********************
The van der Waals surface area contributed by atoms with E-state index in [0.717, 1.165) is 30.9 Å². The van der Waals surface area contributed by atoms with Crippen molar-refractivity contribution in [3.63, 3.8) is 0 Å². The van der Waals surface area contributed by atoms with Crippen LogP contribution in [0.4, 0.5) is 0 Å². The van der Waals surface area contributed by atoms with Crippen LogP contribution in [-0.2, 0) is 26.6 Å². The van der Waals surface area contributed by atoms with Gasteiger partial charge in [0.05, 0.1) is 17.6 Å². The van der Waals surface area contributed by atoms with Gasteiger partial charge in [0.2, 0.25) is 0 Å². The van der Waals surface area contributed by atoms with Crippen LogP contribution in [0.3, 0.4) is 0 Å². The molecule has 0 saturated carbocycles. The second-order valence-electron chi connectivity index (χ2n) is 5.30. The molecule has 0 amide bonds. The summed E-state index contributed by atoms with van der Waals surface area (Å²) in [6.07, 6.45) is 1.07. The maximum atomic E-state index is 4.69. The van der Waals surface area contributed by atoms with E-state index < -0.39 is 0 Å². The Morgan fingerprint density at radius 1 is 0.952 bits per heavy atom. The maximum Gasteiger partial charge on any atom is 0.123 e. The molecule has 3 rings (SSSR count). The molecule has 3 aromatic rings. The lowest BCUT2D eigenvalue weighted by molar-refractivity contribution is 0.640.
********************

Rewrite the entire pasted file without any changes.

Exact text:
The van der Waals surface area contributed by atoms with E-state index in [0.717, 1.165) is 30.9 Å². The van der Waals surface area contributed by atoms with Crippen molar-refractivity contribution in [3.63, 3.8) is 0 Å². The van der Waals surface area contributed by atoms with Crippen LogP contribution in [0.4, 0.5) is 0 Å². The van der Waals surface area contributed by atoms with Crippen LogP contribution in [-0.2, 0) is 26.6 Å². The van der Waals surface area contributed by atoms with Gasteiger partial charge in [0.05, 0.1) is 17.6 Å². The van der Waals surface area contributed by atoms with Gasteiger partial charge in [0.2, 0.25) is 0 Å². The van der Waals surface area contributed by atoms with Crippen LogP contribution in [0.3, 0.4) is 0 Å². The molecule has 0 saturated carbocycles. The second-order valence-electron chi connectivity index (χ2n) is 5.30. The molecule has 0 amide bonds. The summed E-state index contributed by atoms with van der Waals surface area (Å²) in [6.07, 6.45) is 1.07. The maximum atomic E-state index is 4.69. The van der Waals surface area contributed by atoms with E-state index < -0.39 is 0 Å². The Morgan fingerprint density at radius 1 is 0.952 bits per heavy atom. The maximum Gasteiger partial charge on any atom is 0.123 e. The molecule has 3 rings (SSSR count). The molecule has 3 aromatic rings. The lowest BCUT2D eigenvalue weighted by molar-refractivity contribution is 0.640.